Ad industry slams ITV merger ruling

Advertisers offer lukewarm support for ‘behavioural’ solution to combined Carlton/Granada sales power

The Institute of Practitioners in Advertising (IPA), commercial broadcasters and leading media agencies have expressed “disappointment” at a decision to allow the &£4.2bn Carlton and Granada merger to go ahead with advertisers being protected only by behavioural restrictions placed on a united sales house.

The Incorporated Society of British Advertisers (ISBA) has taken a more conciliatory approach to the announcement by trade secretary Patricia Hewitt yesterday (Tuesday), saying that it welcomes the fact that the merger has not been allowed to proceed unchecked.

One ISBA member, Procter & Gamble head of UK media Bernard Balderston, says: “We are pleased that the Competition Commission and the department of trade and industry have recognised that advertisers are a major issue in the question of whether Carlton and Granada should merge. I think that the remedy being put in place needs a lot of detail to be worked through. Until that is done, we can’t be sure how watertight it is going to be.”

While Hewitt’s decision has been dismissed by many television media buyers as “unworkable” and “ludicrous”, Carlton and Granada have seen their share prices rocket on the back of the most favourable conditions they could have expected.

Hewitt found that the merge might act against the public interest and consequently imposed various remedies to protect advertisers and the two remaining independent ITV companies.

The IPA had been lobbying hard for structural restraints to be imposed on any merged ITV company, through the divestment of Carlton’s and Granada’s sales houses.

But Hewitt, following the recommendations of four of the five Competition Commissioners, came down in favour of a behavioural remedy by rolling over existing contracts or – as the commission calls it – a system of contract rights renewals (the CRR remedy). This would give ITV customers the fall-back option of renewing the terms of their 2003 contracts for the duration of the remedy – a minimum of three years – with the exception that where a contract specifies a share of broadcast, this share will vary in direct proportion to ITV’s share of commercial impacts, subject to a cap at the initial share.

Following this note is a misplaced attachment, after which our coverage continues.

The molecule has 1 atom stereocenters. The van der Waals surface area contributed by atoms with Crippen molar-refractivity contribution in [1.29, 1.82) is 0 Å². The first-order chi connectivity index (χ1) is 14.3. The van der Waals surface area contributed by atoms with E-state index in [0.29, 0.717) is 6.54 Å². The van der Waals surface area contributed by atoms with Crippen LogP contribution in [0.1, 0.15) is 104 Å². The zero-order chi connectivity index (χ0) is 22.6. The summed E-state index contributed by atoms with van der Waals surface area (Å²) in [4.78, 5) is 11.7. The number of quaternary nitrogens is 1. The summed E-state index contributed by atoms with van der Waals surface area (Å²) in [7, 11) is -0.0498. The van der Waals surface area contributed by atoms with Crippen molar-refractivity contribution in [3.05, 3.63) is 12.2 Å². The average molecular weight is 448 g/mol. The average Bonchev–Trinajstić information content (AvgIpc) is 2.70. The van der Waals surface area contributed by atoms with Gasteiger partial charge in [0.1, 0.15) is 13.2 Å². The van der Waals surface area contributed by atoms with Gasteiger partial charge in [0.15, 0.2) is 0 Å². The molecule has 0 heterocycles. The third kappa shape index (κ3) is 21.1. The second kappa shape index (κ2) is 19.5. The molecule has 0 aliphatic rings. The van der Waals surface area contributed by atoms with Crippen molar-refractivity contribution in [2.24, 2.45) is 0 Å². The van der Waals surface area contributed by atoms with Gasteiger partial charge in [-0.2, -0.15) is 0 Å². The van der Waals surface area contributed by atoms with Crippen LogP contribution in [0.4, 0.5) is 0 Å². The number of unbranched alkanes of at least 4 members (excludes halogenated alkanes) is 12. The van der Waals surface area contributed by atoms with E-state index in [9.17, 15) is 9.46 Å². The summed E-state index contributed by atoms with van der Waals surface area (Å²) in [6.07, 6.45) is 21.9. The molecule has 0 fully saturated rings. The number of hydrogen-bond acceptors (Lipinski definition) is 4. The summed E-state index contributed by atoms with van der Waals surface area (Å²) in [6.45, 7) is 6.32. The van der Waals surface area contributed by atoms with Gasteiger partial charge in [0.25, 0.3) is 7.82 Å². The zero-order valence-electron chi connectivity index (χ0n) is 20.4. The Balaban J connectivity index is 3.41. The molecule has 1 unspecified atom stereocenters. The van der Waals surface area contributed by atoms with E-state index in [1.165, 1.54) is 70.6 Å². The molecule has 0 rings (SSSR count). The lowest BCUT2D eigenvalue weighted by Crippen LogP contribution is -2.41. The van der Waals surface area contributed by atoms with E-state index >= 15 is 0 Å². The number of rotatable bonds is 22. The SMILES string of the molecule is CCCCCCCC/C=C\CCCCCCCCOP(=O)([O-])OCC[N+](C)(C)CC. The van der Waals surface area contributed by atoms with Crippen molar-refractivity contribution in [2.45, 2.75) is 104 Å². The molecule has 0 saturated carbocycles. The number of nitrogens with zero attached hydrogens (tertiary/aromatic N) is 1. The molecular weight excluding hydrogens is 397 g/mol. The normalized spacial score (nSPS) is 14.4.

Carlton and Granada have to negotiate a set of undertakings that would serve to implement this remedy with the Office of Fair Trading by November 7, so that they can be in place for the next round of TV negotiations – scheduled for the last two months of this year.

ITV joint managing director Mick Desmond claims the merger will mean a stronger ITV, which is good for advertisers. He says: “The key issue now with the behavioural remedy is to ensure that we have a mechanism that takes away the fears advertisers have.”

TV buyers doubt that the undertakings will be agreed by the deadline, as they necessitate consultation with the industry at large. They fear that negotiations could drag on to the beginning of next year. The undertakings will be enforced by an independent adjudicator, or a small panel, to be selected by the Independent Television Commission. Industry pundits have already thrown up names such as John Billett of Billetts Consultancy or Jim Marshall, chairman of Starcom MediaVest, who is also chairman of the IPA’s Media Future Group.

TV buyers also fear that those advertisers that wish to change their buying requirements will not have the protection of past agreements and will be forced to negotiate fresh terms with an ITV that can abuse its dominance.

Marshall says: “There are all sorts of loopholes. The statement doesn’t address changes in target audience, changes in strategy, changes in brand portfolio and a whole host of other things.”

Zenith Optimedia head of TV buying Chris Hayward says: “We are disappointed with the decision. From a production and viewer point of view, one ITV makes sense, but in terms of sales there are some elements that need to be resolved. The roll-over mechanism does not protect advertisers. It is restrictive and does not allow for evolution.”

Carat has taken a different view to the IPA, saying that the CCR remedy is in principle “workable” and “pragmatic”, subject to the details.

Some commercial broadcasters are also concerned that the CCR system will only serve to protect ITV’s 51 per cent share of the TV advertising market, forcing other commercial players to compete for the remaining share through viewing figures. Paul Curtis, managing director of Viacom Brand Solutions, says: “If advertisers want to spend less with ITV there will be a significant penalty. ITV has the back-stop of this deal and the only way we can change that is through changes in viewing.”

Usually outspoken critics of a single ITV sales house, Channel 4 sales director Andy Barnes and Five deputy chief executive Nick Milligan were both unavailable for comment as Marketing Week went to press.r


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